January 28, 2009
One of the best things about spending a couple of hours at the Motown Historical Museum in Detroit, Michigan, are the tour guides. They ask questions of the group. They have a great, deadpan sense of humor. They tell the story of the legendary soul music corporation founded in 1959 in the unassuming two-storey residential building in which the museum is housed with relaxed aplomb, using the personal pronouns "we" and "us" instead of "they" and "them" to create a cozy sense of inclusivity and immediacy. And they talk faster than Michael Jackson dances, so you have to be alert to keep up.
Housed in the unassuming two-storey residential building that served as the headquarters of one of pop music history's most famous song factories between 1959 and 1972, the museum -- with the aid of its formidable guides -- takes visitors back through history, stopping en route to take stock not only of countless hits and soul music esoterica but of the impact of Motown on social and cultural history.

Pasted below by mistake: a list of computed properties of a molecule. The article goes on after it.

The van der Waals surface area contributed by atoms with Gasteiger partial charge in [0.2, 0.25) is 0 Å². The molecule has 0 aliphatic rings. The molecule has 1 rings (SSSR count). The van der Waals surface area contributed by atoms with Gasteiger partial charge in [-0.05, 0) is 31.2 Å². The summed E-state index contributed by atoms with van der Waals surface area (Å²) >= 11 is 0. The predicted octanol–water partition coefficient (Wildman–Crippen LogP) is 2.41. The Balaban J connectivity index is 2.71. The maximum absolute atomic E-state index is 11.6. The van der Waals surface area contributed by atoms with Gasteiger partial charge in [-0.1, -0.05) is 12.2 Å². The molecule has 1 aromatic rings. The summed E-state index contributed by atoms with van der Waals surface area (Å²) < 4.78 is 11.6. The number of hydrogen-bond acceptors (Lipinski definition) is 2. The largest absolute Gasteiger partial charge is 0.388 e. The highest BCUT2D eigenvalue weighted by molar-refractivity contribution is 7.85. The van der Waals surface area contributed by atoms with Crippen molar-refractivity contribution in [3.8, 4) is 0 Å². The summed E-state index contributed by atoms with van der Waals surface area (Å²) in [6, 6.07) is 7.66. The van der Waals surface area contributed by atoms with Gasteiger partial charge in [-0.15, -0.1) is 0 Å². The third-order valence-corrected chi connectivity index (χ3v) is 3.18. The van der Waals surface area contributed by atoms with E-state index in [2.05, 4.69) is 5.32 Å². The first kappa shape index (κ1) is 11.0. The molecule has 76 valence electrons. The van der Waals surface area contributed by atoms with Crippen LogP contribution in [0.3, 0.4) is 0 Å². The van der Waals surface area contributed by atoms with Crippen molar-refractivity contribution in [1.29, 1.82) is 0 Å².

Though the museum is small, there's plenty to look at and think about, from the Steinway Grand that's been played by the likes of Marvin Gaye and Stevie Wonder and the sequinned glove Jackson wore in his "Billie Jean" video to the influence of Motown on British bands like The Beatles and its role in the civil rights movement.
It's equally fascinating to hear about founder Berry Gordy's canny business sense, in terms of how he transformed an $800 loan into a multi-million dollar corporation by being a formidable spotter of talent, getting around radio airplay rules and taking a do-it-yourself approach to everything from packaging 48s to working through the night to produce hundreds of takes.
I suppose ultimately I would have enjoyed a slightly less cheerleadery view of Motown's legacy. Like the records that Gordy put out, there's a lot of spin on the story. The guides skim over (or completely omit) the less shiny bits, like the reasons for Gordy's decision to expand his company to Los Angeles in 1968 following the Detroit riots and finally cease operations in Detroit entirely in 1972, his skepticism regarding protest songs like Gaye's "What's Going On?" and Motown's decline in more recent decades. Still, the emotion one feels while walking through the cramped corridors of "Hitsville USA" and standing in the very studio where some of the greatest musicians and songwriters of the 20th century made their magic is at times overwhelming.